Events Calendar

Douglas Hemingway (DTM Washington DC) : «Magnetic anomalies and the color of the Moon—insights from lunar swirls»

Friday 24 May 2019, 13:00 - 14:00
by Mickaël BONNIN

An enduring mystery since Apollo is that, in spite of the Moon's lack of a global magnetic field, the surface is nevertheless dotted with regional magnetic fields strong enough to be detected from orbit. Did the Moon once have an intrinsic global field that magnetized parts of the crust but has since decayed away? Adding to the puzzle, many of these magnetic anomalies are accompanied by enigmatic optical anomalies known as lunar swirls, which may arise as a result of local variations in space weathering—the poorly understood processes by which the optical properties of airless bodies change over time. Here I will show that we can use swirls to tell us about: 1) the structure of near surface magnetic fields and the characteristics of the underlying magnetic sources; and 2) the optical effects of solar wind weathering and the resulting systematic latitudinal variation in the color of the Moon. These results have implications for the origins of the Moon's crustal magnetic anomalies, the nature of space weathering processes, and the way spectral observations are interpreted across the lunar surface.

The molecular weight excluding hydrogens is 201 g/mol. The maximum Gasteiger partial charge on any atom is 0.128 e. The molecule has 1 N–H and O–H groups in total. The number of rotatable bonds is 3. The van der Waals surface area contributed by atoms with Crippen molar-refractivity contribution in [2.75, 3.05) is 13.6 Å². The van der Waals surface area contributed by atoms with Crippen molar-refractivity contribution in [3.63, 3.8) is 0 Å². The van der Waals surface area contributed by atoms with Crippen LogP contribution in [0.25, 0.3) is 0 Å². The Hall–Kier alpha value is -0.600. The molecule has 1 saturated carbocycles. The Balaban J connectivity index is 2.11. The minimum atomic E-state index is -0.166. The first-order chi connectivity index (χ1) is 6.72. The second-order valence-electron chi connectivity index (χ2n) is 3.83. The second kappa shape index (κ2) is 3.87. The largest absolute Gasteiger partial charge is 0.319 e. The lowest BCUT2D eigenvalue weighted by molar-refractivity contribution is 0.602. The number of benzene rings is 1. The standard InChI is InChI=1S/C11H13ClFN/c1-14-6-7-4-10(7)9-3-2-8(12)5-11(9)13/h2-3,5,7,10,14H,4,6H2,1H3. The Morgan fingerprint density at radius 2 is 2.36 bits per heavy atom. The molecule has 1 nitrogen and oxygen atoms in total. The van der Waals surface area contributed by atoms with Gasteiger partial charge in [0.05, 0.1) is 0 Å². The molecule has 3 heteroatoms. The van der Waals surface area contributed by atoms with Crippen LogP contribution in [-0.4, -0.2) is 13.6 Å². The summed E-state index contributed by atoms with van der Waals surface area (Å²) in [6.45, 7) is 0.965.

Location : Salle conférence du bâtiment 4